3.5 stars (out of 4)
Given the subject matter –
That it’s not owes to the inventiveness of do-everything songwriter-producer-keyboardist-singer Michael Angelakos. Instead, it’s a soul record disguised as buoyant, uptempo dance-pop. It shares characteristics with The Weeknd’s introspective take on R&B, the twisted nostalgia of a
That sort of multi-layered something-for-everyone approach can be misleading. Listen to this music from a distance and it sounds like an aerobics soundtrack led by an androgynous cheerleader. Angelakos' tenor frequently breaks into a Barry Gibb-worthy falsetto, surrounded by a cast of sweet-voiced angels, including the Swedish a cappella trio Erato. Listen more closely, however, and "Gossamer" turns into something else: the diary of a breakdown.
Angelakos started his career with a bedroom recording designed to woo his then-girlfriend while attending Emerson College in Boston. When the track “Sleepyhead” became an unexpected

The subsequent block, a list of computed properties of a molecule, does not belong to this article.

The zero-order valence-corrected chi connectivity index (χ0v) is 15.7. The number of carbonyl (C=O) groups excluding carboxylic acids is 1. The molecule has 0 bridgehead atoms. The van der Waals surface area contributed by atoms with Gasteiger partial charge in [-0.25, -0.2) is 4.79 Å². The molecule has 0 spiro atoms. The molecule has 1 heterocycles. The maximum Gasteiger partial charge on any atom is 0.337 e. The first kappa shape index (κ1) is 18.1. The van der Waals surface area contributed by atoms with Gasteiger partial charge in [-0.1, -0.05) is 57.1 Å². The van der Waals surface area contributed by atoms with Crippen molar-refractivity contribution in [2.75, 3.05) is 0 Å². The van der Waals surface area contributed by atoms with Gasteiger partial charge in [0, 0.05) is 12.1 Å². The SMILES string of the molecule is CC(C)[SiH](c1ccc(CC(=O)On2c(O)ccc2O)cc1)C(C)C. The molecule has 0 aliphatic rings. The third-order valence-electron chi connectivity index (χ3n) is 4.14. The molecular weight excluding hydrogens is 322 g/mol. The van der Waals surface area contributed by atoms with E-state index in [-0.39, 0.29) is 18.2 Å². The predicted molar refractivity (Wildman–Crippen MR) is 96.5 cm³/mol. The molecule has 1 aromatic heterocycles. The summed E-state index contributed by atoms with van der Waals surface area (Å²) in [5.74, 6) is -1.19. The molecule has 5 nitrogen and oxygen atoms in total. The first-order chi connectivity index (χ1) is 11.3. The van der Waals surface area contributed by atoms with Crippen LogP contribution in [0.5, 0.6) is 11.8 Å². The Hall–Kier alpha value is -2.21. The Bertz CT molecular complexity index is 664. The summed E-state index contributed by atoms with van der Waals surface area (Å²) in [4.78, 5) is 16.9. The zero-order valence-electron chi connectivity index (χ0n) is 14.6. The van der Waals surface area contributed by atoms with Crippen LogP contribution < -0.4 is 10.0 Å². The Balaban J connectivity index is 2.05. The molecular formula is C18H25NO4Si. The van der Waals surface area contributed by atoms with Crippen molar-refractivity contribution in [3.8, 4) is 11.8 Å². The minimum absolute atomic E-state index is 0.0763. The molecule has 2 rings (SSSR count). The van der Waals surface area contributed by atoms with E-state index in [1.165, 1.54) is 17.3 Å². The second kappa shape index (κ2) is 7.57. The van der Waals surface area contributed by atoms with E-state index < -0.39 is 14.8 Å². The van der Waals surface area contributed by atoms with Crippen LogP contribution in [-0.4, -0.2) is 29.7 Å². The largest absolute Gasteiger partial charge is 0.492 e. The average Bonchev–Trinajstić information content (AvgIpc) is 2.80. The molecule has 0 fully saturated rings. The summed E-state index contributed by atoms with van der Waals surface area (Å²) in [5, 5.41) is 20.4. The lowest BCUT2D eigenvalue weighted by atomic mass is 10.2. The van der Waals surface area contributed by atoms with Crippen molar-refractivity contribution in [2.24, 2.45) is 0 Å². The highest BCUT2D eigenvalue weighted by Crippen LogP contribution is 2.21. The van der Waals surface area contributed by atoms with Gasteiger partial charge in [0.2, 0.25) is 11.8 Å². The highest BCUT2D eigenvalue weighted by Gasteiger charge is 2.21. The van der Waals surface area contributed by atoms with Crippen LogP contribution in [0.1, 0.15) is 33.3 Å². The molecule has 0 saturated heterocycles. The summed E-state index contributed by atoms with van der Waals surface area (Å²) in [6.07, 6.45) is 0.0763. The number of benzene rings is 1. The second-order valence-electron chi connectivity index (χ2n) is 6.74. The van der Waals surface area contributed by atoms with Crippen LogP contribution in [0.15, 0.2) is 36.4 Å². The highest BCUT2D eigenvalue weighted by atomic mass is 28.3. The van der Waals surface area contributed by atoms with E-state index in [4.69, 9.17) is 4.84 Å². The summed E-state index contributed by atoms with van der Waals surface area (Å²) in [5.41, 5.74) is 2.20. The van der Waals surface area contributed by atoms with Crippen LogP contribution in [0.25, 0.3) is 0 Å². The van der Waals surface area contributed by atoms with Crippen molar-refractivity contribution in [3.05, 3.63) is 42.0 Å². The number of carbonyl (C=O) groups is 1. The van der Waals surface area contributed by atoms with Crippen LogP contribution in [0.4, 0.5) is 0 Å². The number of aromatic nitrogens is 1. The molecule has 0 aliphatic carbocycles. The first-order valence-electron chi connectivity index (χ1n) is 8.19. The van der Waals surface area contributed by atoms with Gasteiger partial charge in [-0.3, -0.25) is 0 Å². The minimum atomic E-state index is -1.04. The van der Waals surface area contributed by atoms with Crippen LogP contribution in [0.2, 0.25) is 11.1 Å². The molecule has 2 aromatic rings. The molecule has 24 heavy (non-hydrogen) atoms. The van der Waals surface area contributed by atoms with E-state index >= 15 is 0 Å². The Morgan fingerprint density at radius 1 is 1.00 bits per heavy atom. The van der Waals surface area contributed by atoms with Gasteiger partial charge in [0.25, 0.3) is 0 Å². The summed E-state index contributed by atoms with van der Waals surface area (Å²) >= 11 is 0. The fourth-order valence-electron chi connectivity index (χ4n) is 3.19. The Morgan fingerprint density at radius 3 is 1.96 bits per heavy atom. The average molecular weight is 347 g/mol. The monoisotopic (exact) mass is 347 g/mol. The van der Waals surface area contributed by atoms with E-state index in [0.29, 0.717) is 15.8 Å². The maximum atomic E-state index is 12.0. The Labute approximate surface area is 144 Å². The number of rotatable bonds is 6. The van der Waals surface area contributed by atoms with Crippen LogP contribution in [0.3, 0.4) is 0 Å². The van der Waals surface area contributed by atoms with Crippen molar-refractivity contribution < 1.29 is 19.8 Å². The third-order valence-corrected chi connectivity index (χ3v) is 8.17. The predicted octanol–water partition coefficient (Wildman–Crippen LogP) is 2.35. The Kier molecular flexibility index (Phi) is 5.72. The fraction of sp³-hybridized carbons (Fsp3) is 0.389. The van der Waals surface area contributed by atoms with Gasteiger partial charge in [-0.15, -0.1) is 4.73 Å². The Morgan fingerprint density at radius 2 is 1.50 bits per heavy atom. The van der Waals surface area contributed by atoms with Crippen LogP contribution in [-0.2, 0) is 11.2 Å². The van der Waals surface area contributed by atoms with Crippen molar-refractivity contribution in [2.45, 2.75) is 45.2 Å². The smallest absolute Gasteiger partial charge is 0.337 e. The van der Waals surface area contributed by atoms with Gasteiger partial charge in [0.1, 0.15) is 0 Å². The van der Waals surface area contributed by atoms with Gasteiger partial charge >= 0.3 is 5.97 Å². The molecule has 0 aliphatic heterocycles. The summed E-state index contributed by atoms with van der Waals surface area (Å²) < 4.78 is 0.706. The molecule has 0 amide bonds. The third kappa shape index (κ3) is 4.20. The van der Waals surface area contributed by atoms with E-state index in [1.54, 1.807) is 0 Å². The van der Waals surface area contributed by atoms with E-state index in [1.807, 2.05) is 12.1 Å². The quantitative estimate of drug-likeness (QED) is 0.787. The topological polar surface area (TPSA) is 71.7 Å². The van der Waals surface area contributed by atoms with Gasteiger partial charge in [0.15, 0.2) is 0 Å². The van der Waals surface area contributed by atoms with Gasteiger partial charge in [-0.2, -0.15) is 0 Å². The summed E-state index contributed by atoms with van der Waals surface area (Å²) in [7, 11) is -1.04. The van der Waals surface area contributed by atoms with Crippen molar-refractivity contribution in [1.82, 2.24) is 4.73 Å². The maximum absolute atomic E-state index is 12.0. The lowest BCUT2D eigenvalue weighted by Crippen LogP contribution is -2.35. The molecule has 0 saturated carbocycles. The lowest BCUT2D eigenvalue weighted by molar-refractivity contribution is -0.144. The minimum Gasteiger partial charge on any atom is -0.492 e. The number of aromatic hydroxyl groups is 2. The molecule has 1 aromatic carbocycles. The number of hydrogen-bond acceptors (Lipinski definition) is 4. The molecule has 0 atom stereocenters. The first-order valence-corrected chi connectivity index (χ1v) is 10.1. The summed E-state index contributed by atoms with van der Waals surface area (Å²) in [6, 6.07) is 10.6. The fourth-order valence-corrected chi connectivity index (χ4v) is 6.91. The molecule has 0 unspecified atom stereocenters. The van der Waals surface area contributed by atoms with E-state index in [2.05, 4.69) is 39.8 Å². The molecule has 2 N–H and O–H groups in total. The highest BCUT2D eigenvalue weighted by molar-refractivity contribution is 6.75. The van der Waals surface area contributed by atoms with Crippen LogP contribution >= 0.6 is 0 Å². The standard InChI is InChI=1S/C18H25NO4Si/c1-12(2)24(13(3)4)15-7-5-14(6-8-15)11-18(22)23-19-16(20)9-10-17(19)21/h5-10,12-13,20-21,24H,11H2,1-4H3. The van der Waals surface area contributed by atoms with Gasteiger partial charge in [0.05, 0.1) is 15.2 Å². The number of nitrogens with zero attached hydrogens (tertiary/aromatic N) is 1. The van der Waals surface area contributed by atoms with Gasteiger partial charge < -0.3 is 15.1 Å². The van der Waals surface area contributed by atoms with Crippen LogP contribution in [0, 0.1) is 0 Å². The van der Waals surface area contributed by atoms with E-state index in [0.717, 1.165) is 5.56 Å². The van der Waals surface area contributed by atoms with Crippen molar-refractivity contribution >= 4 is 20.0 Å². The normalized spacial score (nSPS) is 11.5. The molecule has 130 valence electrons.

In the intervening years, Angelakos struggled with mental illness (he was diagnosed as bipolar as a teenager) and alcoholism. The singer doesn't hide his troubles behind metaphors on "Gossamer." The songs play like snapshots of a life unraveling. A concerned friend in "Constant Conversations" pours out a drink in the kitchen sink because "drinking doesn't make me nice." The narrator in "It's Not My Fault, I'm Happy" sounds like he's phoning in an apology from an institution: "Sorry, I couldn't be there/I was tied to a rocking chair/I was beat down to a pulp/Rocking back and forth somewhere."
Keyboards and more keyboards, strings, voices and walloping drums saturate the senses and turn songs into mini-symphonies with shout-along choruses. The onetime bedroom artist now makes first-rate pop anthems, gleaming rocketships of sound that wouldn’t sound out of place on the radio next to
"Just believe in me, Kristina/All these demons/I can beat 'em," he sings with heartbreaking determination on the optimistically titled "On My Way."
Kristina, the singer's real-life partner, is the other crucial element in this album. "Gossamer" centers on Angelakos' breakdown, but it's also just as much about the selfless nature of love. It's the only thing that stands between one man and oblivion.